If you are wondering what I said, I answered the question, “Why do you allow your kids to play?” The person before me talked about an observation she encountered and that was that some kids play because their parents want them to play. I am not a public speaker and I was nervous to say anything and when I saw how many people were there, I really thought I was just going to listen but I as if I had zero control of my hand, I raised it and found myself telling why we let Nico play tackle football. He was playing flag for a nearby town (not the one Tommy plays for) and they didn’t really enforce the no tackle rule. He was the quarterback and after one nasty play where the other team tackled him, he was on the ground, hurt on the sidelines. I walked over to him to see if he was okay and he said, “Now can I play tackle?” And I said, “Absolutely!” At least with tackle, there is protection. There are pads and helmets that I found comfort in. There are practices where you learn how to tackle the right way. So I said yes, not because I wanted him to play but because he had ALWAYS wanted to play and I felt like that was a safer way to go. What I didn’t say because I didn’t want to be a discussion hog was that I love what my boys have gotten out of football: friendships that have lasted years, high self-esteem from playing a game well, having to pick yourself up after playing a game not great, discipline from practicing hard at something they love, respect for authority while building relationships with their coaches, learning to lose with dignity, and feeling a part of something that is bigger than themselves.
After we broke for lunch, I spoke with a few people, one of which was Jeff Miller, about a topic that was briefly touched on: Referees. The referees need to be trained in the Heads Up program as well because if a ref is going to allow unsafe play, then the kids and the coaches are going to follow suit. We’ve all seen refs make bad calls or allow kids leading with the heads (there is a town in our league that is notorious) and then coaches and kids get frustrated because how do you play against teams that are getting away with borderline illegal or at the very least cheap play? I know it is hard on the refs. They can’t see everything. Ultimately, it is up to the coach and the kids to play a clean game but there are still coaches that only care about winning. If the leagues make it undesirable for dangerous or cheap play, then coaches and players will work harder to avoid it. Truthfully, basketball (and I bet soccer) has been the place that I see the most amount of illegal play happening that refs are not consistent in calling. Elbows, tripping, pushing, hitting and nothing brings on the Mama Bear in me more than when another kids hands are all over my kid. And there are no pads to protect them. I am not a hockey mom but I can guess it can be pretty bad there, too because then you have flying sticks to contend with.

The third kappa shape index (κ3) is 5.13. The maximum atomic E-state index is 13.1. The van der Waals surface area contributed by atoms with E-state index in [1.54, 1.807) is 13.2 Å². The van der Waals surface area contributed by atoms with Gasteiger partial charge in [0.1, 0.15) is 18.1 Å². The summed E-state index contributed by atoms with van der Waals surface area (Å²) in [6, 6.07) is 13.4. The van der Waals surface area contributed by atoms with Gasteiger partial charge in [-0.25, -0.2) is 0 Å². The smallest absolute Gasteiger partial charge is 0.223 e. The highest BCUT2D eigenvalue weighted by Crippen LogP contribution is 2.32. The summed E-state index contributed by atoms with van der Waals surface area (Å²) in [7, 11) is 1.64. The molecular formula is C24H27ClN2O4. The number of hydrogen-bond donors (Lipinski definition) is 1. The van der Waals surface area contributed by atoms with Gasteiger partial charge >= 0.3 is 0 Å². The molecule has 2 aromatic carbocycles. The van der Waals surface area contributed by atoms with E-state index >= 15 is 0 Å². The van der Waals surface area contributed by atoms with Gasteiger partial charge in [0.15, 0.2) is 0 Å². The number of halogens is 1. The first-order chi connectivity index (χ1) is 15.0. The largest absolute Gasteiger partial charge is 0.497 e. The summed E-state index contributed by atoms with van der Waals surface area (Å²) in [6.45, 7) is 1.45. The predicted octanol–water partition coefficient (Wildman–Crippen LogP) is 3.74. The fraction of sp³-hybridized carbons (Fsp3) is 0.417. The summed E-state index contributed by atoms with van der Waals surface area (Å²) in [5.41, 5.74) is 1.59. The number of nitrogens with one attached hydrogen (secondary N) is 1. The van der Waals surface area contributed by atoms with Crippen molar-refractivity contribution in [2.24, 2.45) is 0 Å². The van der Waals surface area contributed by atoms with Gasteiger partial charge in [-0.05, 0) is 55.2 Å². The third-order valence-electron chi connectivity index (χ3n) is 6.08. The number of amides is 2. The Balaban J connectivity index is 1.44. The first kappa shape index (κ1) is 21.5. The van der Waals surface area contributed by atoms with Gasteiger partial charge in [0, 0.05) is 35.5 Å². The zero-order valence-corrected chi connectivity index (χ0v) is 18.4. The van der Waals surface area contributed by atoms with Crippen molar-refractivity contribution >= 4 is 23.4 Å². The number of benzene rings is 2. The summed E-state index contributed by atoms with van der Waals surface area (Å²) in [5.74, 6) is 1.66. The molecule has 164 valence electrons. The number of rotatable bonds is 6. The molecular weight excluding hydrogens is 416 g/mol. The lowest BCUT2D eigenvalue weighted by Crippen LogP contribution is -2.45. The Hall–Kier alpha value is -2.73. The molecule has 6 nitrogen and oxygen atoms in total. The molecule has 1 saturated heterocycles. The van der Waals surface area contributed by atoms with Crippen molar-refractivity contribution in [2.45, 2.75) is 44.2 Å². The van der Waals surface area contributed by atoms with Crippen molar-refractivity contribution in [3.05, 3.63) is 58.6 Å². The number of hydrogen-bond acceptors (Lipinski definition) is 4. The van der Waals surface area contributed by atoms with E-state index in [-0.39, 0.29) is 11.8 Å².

I also brought up how I thought the high schools were going to be the breakdown in getting this program out there. I felt that it was going to be very hard to change the culture of football and that being an advocate for your son was going to be tough because coaches aren’t going to appreciate parents in their faces. The important thing to remember is that this isn’t a license to talk to the coaches about their offense or your kid’s playing time. It’s about making sure your son is safe. If every youth football league adopts this program, by the time Tommy gets to high school, it won’t matter because the head will be taken out of the tackle all the way across the board because everyone surrounding us will have adopted this program. You can imagine my delight when after we reconvened, someone said, “A good point was brought up about the high school being the breakdown…” A good point! Yay!
I went there wanting to revel in the fact that they chose me. I thought about what doors could possibly open and what contacts I could possibly make and both of those excited me. It felt so good to sit there and think, “I write a mommy-blog about the craziness of marriage and motherhood and here I am sitting in the NFL offices.” All of that crossed my mind and then a bigger thought crossed my mind. I am a part of something that is going to make football safer. That is more important than anything else. That is bigger than myself or the blog and it feels good. Really good.
All the way around…best experience.
What about you? Do your kids play? Have your kids ever suffered a concussion? We all worry about our kids’ safety but have you made the decision that your kids won’t play because of that?